SHAKAR ALI PIROT: [translated] We are still in the sea between the U.K. and France. We are not sure who’s coming to rescue us. If you haven’t heard from me, we are in the U.K. I will throw this phone away. If we stay in French waters, I will answer you.
AMY GOODMAN: Pirot said if he made it to British shores, he would throw his phone into the water, keeping with a demand that is reportedly often made [to] migrants by smugglers concerned with protecting their identities. At least 16 bodies of Kurdish migrants who drowned in the disaster were returned to Iraq just over a week ago, where they were greeted by grieving family members and friends. This is Zana Muhammed, brother of one of the drowned migrants.
ZANA MUHAMMED: [translated] They all had phones, internet and SIM cards, and they could have located them before they drowned. And they actually called the French police and the British police, so we feel that the police betrayed us, because they went to them 12 hours after they drowned. So, after these 12 hours, they were dead.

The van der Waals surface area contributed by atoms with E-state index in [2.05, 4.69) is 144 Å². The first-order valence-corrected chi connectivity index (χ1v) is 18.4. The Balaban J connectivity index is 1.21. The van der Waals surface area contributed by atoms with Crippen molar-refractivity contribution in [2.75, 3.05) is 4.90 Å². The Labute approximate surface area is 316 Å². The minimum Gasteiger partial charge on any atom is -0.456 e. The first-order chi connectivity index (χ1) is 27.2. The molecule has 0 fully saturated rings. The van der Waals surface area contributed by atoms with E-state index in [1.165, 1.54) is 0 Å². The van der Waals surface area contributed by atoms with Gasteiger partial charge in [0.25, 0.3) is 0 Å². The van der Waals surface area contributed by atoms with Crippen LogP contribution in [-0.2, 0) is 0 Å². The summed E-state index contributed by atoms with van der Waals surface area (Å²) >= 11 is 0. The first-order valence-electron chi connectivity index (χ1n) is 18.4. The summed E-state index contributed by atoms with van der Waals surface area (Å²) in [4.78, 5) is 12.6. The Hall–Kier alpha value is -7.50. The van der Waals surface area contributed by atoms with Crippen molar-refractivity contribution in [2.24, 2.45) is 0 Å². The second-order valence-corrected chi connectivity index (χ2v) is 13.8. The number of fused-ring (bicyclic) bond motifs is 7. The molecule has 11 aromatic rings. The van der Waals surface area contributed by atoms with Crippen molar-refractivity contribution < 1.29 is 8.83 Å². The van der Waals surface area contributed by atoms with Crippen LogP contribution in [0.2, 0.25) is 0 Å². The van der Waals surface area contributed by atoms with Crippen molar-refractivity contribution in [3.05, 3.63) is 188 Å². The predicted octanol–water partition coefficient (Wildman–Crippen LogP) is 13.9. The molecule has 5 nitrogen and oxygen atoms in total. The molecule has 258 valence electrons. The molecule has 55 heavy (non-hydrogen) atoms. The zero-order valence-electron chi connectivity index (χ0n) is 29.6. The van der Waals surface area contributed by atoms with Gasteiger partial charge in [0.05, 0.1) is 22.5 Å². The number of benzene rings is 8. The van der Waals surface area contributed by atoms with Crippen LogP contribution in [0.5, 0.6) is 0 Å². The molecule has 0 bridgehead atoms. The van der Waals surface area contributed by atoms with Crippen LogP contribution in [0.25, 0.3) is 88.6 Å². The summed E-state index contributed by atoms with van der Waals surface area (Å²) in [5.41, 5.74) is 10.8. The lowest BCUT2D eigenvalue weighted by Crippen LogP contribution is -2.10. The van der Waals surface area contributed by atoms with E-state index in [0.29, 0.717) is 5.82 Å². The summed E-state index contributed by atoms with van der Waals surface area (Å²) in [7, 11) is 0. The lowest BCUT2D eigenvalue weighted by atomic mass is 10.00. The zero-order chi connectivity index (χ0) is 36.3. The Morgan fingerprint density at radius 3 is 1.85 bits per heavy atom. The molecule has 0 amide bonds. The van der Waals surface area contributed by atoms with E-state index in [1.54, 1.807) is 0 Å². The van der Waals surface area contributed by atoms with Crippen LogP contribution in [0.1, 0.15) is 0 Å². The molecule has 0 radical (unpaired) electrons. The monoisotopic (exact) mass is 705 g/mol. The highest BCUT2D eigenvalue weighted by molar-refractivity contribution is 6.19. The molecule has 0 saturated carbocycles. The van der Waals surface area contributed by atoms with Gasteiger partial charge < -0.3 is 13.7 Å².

AMY GOODMAN: Now a new lawsuit filed by the French humanitarian group Utopia 56 aims to hold authorities accountable for the deaths. This is attorney Emmanuel Daoud.
EMMANUEL DAOUD: [translated] We’re saying that from the moment the rescue services, English and French, were informed between 2 and 3 a.m. that this boat was in distress, it would have been necessary, and it is a legal obligation, that they coordinate and intervene. That was not the case.
AMY GOODMAN: For more, we go to Paris to speak with Nikolaï Posner, communications coordinator for Utopia 56, the French humanitarian group focusing on refugee rights that’s filed the complaint.
Nikolaï, welcome to Democracy Now! If you can explain what happened and what your demands are now, this horror that took place?